That all changed in 1987 when Democratic senators, led by Ted Kennedy, decided to fight Ronald Reagan’s nomination of Judge Robert Bork, the opposition based almost entirely on concerns that Bork would support policies Reagan favored. It was a political, not a judicial, calculus, and while almost every Republican supported Bork, every Democrat in the Senate except for two voted not to confirm. (Full disclosure: although I was in the House and had no vote in the matter, I personally opposed Bork’s confirmation for different reasons.) This was the beginning of a trend that has turned one of the most important decisions of our democracy into a partisan boxing match.
By the time Samuel Alito was nominated, the partisanship had become locked in. Only four Democrats supported Alito; only one Republican opposed him. When Sonia Sotomayor was nominated for the court by Obama, the Republican attack machine was in full gear even before it was known whom Obama would nominate. It didn’t matter: Just as Mitch McConnell and Republicans opposed Garland’s nomination and Democrats opposed Gorsuch, all that mattered any more was that the nominator belonged to the other club. Quaint concerns like education, judicial temperament, constitutional understanding and quality of reasoning became of little interest to the Senate.
The partisanship is destroying the Senate in other ways, too. When Obama became president, Senate Republicans, led by McConnell, who had vowed to make the Obama presidency fail, turned to the use of the filibuster to prevent confirmation of high-level appointees to the federal government’s departments and agencies. Frustrated, Democratic Majority Leader Harry Reid upended one of the last vestiges of respect for minority views by changing the Senate’s rules mid-session and eliminating the filibuster as an option. The two exceptions to the change were the continued ability to use filibusters against Supreme Court nominations and in opposition to proposed legislation.
As if Reid’s nuclear option reaction to McConnell’s strident obstructionism wasn’t enough, McConnell and Republicans this year eliminated the right to filibuster Supreme Court nominations, even though these are for life-time positions of enormous power which rightly deserve prolonged and serious consideration. And, like Reid, McConnell changed the rules in the middle of the game rather than at the beginning of a new Senate session when all subsequent issues would proceed under the known rules. There seems little doubt that despite what he now says, if it becomes necessary, McConnell will also eliminate, mid-session, the filibuster against legislation that he and his White House “boss” put forth. And yet McConnell amazingly still considers himself an institutionalist.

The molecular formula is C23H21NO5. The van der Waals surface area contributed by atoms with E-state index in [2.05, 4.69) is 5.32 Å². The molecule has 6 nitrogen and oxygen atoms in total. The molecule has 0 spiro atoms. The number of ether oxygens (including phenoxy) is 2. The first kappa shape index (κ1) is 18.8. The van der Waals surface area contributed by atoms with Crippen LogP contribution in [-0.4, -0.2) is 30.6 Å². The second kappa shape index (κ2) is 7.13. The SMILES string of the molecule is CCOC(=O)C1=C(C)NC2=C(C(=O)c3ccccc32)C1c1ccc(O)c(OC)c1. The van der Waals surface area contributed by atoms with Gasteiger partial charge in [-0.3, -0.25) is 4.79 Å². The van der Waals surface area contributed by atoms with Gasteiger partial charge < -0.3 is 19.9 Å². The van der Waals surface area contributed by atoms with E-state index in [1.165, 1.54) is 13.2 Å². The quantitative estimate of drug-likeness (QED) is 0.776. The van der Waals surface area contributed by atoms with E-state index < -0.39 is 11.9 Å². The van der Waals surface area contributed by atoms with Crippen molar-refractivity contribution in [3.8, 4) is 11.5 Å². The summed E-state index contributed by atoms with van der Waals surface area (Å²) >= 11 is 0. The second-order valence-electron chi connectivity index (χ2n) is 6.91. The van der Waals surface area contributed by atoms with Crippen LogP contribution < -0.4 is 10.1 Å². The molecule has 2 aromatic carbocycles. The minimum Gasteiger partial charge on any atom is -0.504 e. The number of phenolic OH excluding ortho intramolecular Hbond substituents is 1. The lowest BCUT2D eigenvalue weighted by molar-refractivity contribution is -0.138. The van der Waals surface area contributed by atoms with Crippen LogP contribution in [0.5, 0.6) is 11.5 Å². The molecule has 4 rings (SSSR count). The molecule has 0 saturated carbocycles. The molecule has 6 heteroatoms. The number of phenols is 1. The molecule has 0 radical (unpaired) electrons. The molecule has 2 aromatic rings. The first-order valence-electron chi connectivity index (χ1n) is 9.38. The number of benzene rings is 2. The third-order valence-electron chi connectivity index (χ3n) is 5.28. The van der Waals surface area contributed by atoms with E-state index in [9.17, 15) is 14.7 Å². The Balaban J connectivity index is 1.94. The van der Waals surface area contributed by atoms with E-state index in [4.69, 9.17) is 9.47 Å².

So, who started it? It is a habit now, in this hyper-partisan age, for Republicans and Democrats alike to blame all sin, error and failure on “the other party.” But I’m sick of hearing the blame game from those who are supposed to be the caretakers of democracy. The dysfunction is both bipartisan and embarrassing. To watch the Senate today is like watching children in a sandbox, a daily circus of name-calling, finger-pointing, cries and counter-cries of “he started it.” One wants to send McConnell to stand in the corner and order Chuck Schumer to go to his room.
It would be tempting to view this dysfunction through the lens of inept or wrongheaded leadership. But, unfortunately I think it goes deeper than that. Reid is gone; if McConnell and Schumer were to leave as well, it is not likely much would change. The rot of partisanship, the disregard for civil and fair debate, the cavalier attitude toward rules and traditions so easily disposed of, has permeated the entire institution.
Think of this, if you will, not as an attack but as an appeal. When it applied to our government, “American exceptionalism” had only one legitimate meaning: That this country had a system in which enormous power was left in the hands of the people themselves. A peoples’ Congress, with members elected from specific constituencies, was created to see to it that wise and judicious deliberation, and consideration of constituents’ views, would go into the making of any important government decision. America’s founders could not have imagined a United States Senate so diminished, so reduced to party tribalism, so oblivious to the responsibilities each member bears.